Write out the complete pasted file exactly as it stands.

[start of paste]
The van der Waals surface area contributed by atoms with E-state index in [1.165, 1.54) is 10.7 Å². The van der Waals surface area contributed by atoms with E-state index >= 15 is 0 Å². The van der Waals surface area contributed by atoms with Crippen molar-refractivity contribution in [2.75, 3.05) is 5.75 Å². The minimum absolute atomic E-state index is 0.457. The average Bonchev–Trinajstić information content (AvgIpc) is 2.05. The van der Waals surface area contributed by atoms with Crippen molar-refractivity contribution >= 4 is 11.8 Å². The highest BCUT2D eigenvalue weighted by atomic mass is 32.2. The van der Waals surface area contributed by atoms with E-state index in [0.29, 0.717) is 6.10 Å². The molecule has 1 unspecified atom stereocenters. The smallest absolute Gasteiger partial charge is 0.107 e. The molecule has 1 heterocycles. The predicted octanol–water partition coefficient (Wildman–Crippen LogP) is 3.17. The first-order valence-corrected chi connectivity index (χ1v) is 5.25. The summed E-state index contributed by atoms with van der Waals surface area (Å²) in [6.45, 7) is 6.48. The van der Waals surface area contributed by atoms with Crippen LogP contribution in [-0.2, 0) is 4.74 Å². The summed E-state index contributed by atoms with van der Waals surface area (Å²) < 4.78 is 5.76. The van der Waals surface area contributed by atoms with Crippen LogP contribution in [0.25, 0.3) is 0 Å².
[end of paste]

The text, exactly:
The van der Waals surface area contributed by atoms with E-state index in [1.165, 1.54) is 10.7 Å². The van der Waals surface area contributed by atoms with E-state index >= 15 is 0 Å². The van der Waals surface area contributed by atoms with Crippen molar-refractivity contribution in [2.75, 3.05) is 5.75 Å². The minimum absolute atomic E-state index is 0.457. The average Bonchev–Trinajstić information content (AvgIpc) is 2.05. The van der Waals surface area contributed by atoms with Crippen molar-refractivity contribution >= 4 is 11.8 Å². The highest BCUT2D eigenvalue weighted by atomic mass is 32.2. The van der Waals surface area contributed by atoms with E-state index in [0.29, 0.717) is 6.10 Å². The molecule has 1 unspecified atom stereocenters. The smallest absolute Gasteiger partial charge is 0.107 e. The molecule has 1 heterocycles. The predicted octanol–water partition coefficient (Wildman–Crippen LogP) is 3.17. The first-order valence-corrected chi connectivity index (χ1v) is 5.25. The summed E-state index contributed by atoms with van der Waals surface area (Å²) in [6.45, 7) is 6.48. The van der Waals surface area contributed by atoms with Crippen LogP contribution in [-0.2, 0) is 4.74 Å². The summed E-state index contributed by atoms with van der Waals surface area (Å²) < 4.78 is 5.76. The van der Waals surface area contributed by atoms with Crippen LogP contribution in [0.25, 0.3) is 0 Å².